When we heard that Sue Cox would be one of our judges at the Phoenix Field & Obedience trial last fall, we all began measuring each other's dogs. We even took a yardstick to a fun match two weeks before the trial and had the judge measure our dogs as they prepared to enter the ring.
The idea was to desensitize them to being measured -- to having a stranger stop them just outside the ring gate, hang over them and use a measuring stick to determine their height at the withers. That process can spook a dog who isn't accustomed to it. And none of our dogs had ever been measured.
Time was when measuring was mandatory under AKC regulations, but it became optional in 1998. An AKC obedience judge was no longer required to verify a dog's jump height, but could choose to do so.
Sue and John Cox, well-regarded veteran judges, are among the very few who still measure. So we got our dogs ready.
As expected, Sue measured every dog entering an Open or Utility ring. Which elicited a fair amount of grumbling, particularly from those who got caught trying to sneak their dogs through at a few inches below the required jump height.
Let's face it. If you don't know your dog's jump height by the time you'r ready to compete in Open, you're too stupid to be in the sport to begin with. Either that or you're trying to pull a fast one. I think mostly the latter.
"Neither John nor I prefer to think of any exhibitors as cheating," Sue told me when I talked to her in preparation for this item. "But we'd be naive if we really thought that was the case." She did allow, however, that "there seem to be a fair number of people who are confused about their obedience jump height versus their rally jump height versus their agility jump height." Was that statement made with raised eyebrow? I couldn't tell.
I asked her what percentage of competitors she catches with their paws in the cookie jar. She said she's never counted, but concluded it's "not significant."
Then I asked why, when the overwhelming majority of the competition obedience world is on the honor system, she and John choose to measure?
She explained: "We've decided that one of the minimum requirements is that (the dog) jumps the required height. If we are also charged with making sure they meet the minimum requirements on all the other exercises, then certainly the height they jump has to be considered, too."
Then she added: "We're aware that there are some people here locally who will not show to us because of our measuring. That kind of tells us they aren't jumping the required height."
So while the Coxes may lose popularity points as a result of their principled approach, they're keeping everybody honest. Think there's no need -- in any sport -- to keep participants honest? Think again. Think about the steroids scandal in major league baseball. Think about all the testing that goes on in horse racing, in the Olympics.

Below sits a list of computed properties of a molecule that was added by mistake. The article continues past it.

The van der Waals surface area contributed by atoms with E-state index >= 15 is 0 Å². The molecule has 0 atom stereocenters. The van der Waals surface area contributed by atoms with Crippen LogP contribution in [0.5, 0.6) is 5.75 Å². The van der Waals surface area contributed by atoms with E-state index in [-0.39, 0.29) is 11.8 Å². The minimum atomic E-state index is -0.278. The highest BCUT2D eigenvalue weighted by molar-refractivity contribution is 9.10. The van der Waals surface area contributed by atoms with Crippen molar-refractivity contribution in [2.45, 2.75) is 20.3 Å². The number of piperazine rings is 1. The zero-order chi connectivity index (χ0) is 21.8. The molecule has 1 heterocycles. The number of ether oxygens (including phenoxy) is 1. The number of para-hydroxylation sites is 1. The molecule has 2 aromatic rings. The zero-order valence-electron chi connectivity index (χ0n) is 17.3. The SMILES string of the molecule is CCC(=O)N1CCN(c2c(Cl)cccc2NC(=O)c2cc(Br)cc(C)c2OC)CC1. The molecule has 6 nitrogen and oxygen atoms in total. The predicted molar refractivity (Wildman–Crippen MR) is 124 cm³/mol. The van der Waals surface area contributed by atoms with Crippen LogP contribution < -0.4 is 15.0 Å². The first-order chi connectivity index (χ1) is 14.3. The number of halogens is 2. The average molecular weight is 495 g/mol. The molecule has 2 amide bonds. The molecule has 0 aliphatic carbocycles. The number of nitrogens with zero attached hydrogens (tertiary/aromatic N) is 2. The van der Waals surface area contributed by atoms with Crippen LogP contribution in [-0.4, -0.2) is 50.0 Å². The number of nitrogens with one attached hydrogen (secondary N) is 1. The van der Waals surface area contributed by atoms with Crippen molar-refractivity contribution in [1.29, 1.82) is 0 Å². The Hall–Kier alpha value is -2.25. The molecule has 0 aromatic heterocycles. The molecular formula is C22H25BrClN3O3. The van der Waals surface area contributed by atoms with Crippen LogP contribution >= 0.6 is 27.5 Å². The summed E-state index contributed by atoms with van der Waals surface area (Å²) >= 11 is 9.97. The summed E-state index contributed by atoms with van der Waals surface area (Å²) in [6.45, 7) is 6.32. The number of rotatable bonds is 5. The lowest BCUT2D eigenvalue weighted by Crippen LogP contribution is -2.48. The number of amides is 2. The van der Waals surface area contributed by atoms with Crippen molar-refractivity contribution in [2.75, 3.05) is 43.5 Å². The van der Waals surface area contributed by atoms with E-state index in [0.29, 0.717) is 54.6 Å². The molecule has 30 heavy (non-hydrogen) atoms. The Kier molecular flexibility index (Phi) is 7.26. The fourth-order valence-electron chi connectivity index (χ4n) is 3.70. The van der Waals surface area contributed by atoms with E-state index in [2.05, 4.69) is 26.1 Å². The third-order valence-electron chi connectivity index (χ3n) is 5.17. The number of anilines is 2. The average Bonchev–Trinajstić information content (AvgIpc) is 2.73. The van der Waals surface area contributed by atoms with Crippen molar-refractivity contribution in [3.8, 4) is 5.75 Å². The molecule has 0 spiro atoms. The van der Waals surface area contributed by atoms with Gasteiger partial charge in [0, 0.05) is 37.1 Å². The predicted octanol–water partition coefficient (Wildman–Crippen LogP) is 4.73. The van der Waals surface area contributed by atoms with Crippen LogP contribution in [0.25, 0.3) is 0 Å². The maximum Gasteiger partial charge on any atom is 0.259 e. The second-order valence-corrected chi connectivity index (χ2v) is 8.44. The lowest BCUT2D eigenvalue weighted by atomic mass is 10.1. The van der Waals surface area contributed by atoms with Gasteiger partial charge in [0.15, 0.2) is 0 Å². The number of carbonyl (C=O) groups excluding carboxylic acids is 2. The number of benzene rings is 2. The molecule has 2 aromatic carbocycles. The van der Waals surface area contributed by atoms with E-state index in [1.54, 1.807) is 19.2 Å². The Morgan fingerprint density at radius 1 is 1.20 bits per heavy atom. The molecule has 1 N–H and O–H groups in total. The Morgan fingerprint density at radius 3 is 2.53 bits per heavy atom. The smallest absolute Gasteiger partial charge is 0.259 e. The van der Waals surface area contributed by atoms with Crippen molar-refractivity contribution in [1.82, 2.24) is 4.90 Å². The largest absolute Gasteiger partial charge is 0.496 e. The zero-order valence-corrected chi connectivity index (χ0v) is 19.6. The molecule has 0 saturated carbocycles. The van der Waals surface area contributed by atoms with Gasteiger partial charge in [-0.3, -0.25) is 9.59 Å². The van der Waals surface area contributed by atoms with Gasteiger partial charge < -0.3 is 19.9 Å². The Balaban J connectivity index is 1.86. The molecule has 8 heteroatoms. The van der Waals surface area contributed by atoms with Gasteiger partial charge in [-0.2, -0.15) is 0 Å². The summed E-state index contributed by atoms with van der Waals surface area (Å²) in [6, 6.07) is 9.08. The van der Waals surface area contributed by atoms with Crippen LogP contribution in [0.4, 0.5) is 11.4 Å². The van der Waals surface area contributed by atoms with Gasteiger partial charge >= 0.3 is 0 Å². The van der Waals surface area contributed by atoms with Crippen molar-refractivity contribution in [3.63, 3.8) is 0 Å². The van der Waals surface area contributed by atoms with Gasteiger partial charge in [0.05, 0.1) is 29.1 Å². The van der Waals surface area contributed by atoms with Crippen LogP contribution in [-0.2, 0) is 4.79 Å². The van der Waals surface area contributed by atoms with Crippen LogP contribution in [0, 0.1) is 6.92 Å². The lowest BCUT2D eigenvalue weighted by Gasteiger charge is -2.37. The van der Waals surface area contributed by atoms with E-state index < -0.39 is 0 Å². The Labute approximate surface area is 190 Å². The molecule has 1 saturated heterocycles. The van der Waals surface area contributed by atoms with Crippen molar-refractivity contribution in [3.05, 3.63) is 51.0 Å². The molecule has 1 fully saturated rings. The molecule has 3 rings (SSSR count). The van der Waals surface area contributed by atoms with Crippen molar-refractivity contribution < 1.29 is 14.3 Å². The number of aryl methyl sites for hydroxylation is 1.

Why do I bring the subject up here and now? Because of a little paragraph Linda MacDonald wrote in the May 2011 issue of Front & Finish. Linda, too, is a veteran obedience judge. She's also a darn good competitor in obedience and agility. Which gives her a well-rounded perspective. She writes a column, "Turnpike Trail," in Front & Finish. Buried in her May column was this:
What is taking so long to get the AKC to have jump height cards for dogs? It's not rocket
science. Many folks already have permanent cards for agility that actually record the dog's
exact height using a wicket (attended) by a certified person. Have them copy the card and
mail it to the AKC to record an obedience height. Then the AKC can mail (obedience jump
height cards) to the owners. Then have VMOs (volunteer measuring officials) certified to
measure at trials. How come the agility program at the AKC can be so progressive and get
things done, and the obedience department is so slow?
Once the program was implemented, Linda told me in a followup conversation, the handler would be responsible for carrying the card to trials. If Fluffy looked too tall to be jumping 18 inches, the handler could whip out the card and the matter would be settled promptly, with no furr flying.
Linda's right, this isn't rocket science. So what's the delay?
Sue told me she was a member of the most recent AKC obedience advisory committee. "We talked about (jump height cards) at great length," she said. "The only answer (the AKC) could give us was that there's no money available for jump height cards."
Anyone else find that hard to swallow? There's money available to fund the cards in agility, isn't there? Ah, but it turns out the agility cards program is sponsored by Iams.
Now then, Iams is owned by Procter & Gamble, one of the world's deepest-pocketed companies. P&G has a strong relationship with the AKC -- as well they might if they want a leg up as they market their Iams and Eukanuba pet food brands. And it should be noted, Procter & Gamble isn't the only pebble on the sponsorship beach.
What we have here are judges John and Sue Cox bolstering the integrity of competition obedience by verifying jump heights -- albeit with a needlessy cumbersome process. And we have a simpler, more efficient process already in place in agility. And we have the AKC saying, "Uh, we don't have the money to extend that process to obedience." Here we go again, obedience as a stepchild.
So I congratulate the Coxes and I join Linda MacDonald in saying, "C'mon AKC!"